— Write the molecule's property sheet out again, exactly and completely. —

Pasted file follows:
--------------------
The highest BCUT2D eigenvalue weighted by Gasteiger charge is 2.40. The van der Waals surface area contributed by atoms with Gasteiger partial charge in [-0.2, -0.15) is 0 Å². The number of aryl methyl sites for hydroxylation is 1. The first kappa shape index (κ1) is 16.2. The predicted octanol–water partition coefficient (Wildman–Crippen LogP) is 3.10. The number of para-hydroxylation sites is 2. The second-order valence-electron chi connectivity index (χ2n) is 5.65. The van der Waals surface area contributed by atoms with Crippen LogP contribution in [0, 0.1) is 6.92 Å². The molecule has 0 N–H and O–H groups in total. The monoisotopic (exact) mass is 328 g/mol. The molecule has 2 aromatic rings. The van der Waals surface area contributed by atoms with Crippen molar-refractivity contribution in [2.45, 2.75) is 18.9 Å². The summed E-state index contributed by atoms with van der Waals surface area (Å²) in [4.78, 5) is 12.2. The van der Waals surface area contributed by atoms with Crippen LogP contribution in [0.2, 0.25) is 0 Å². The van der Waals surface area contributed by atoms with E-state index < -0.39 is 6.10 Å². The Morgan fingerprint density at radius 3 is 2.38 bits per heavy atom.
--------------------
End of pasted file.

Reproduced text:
The highest BCUT2D eigenvalue weighted by Gasteiger charge is 2.40. The van der Waals surface area contributed by atoms with Gasteiger partial charge in [-0.2, -0.15) is 0 Å². The number of aryl methyl sites for hydroxylation is 1. The first kappa shape index (κ1) is 16.2. The predicted octanol–water partition coefficient (Wildman–Crippen LogP) is 3.10. The number of para-hydroxylation sites is 2. The second-order valence-electron chi connectivity index (χ2n) is 5.65. The van der Waals surface area contributed by atoms with Crippen LogP contribution in [0, 0.1) is 6.92 Å². The molecule has 0 N–H and O–H groups in total. The monoisotopic (exact) mass is 328 g/mol. The molecule has 2 aromatic rings. The van der Waals surface area contributed by atoms with Crippen molar-refractivity contribution in [2.45, 2.75) is 18.9 Å². The summed E-state index contributed by atoms with van der Waals surface area (Å²) in [4.78, 5) is 12.2. The van der Waals surface area contributed by atoms with Crippen LogP contribution in [0.2, 0.25) is 0 Å². The van der Waals surface area contributed by atoms with E-state index < -0.39 is 6.10 Å². The Morgan fingerprint density at radius 3 is 2.38 bits per heavy atom.